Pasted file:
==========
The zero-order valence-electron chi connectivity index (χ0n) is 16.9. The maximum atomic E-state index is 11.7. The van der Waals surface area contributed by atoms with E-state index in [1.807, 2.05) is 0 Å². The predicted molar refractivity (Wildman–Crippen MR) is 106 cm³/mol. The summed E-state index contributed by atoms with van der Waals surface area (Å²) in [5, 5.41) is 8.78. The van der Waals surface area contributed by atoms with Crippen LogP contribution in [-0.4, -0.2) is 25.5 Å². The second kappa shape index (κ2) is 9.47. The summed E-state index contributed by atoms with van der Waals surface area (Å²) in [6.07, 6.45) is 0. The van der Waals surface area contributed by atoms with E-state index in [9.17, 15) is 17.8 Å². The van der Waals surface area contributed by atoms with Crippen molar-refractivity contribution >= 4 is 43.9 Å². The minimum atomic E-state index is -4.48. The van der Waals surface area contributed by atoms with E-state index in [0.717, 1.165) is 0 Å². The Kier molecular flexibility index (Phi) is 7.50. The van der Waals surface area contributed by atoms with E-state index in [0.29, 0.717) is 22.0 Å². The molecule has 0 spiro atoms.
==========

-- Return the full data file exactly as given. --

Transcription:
The zero-order valence-electron chi connectivity index (χ0n) is 16.9. The maximum atomic E-state index is 11.7. The van der Waals surface area contributed by atoms with E-state index in [1.807, 2.05) is 0 Å². The predicted molar refractivity (Wildman–Crippen MR) is 106 cm³/mol. The summed E-state index contributed by atoms with van der Waals surface area (Å²) in [5, 5.41) is 8.78. The van der Waals surface area contributed by atoms with Crippen LogP contribution in [-0.4, -0.2) is 25.5 Å². The second kappa shape index (κ2) is 9.47. The summed E-state index contributed by atoms with van der Waals surface area (Å²) in [6.07, 6.45) is 0. The van der Waals surface area contributed by atoms with E-state index in [9.17, 15) is 17.8 Å². The van der Waals surface area contributed by atoms with Crippen molar-refractivity contribution >= 4 is 43.9 Å². The minimum atomic E-state index is -4.48. The van der Waals surface area contributed by atoms with E-state index in [0.717, 1.165) is 0 Å². The Kier molecular flexibility index (Phi) is 7.50. The van der Waals surface area contributed by atoms with E-state index in [0.29, 0.717) is 22.0 Å². The molecule has 0 spiro atoms.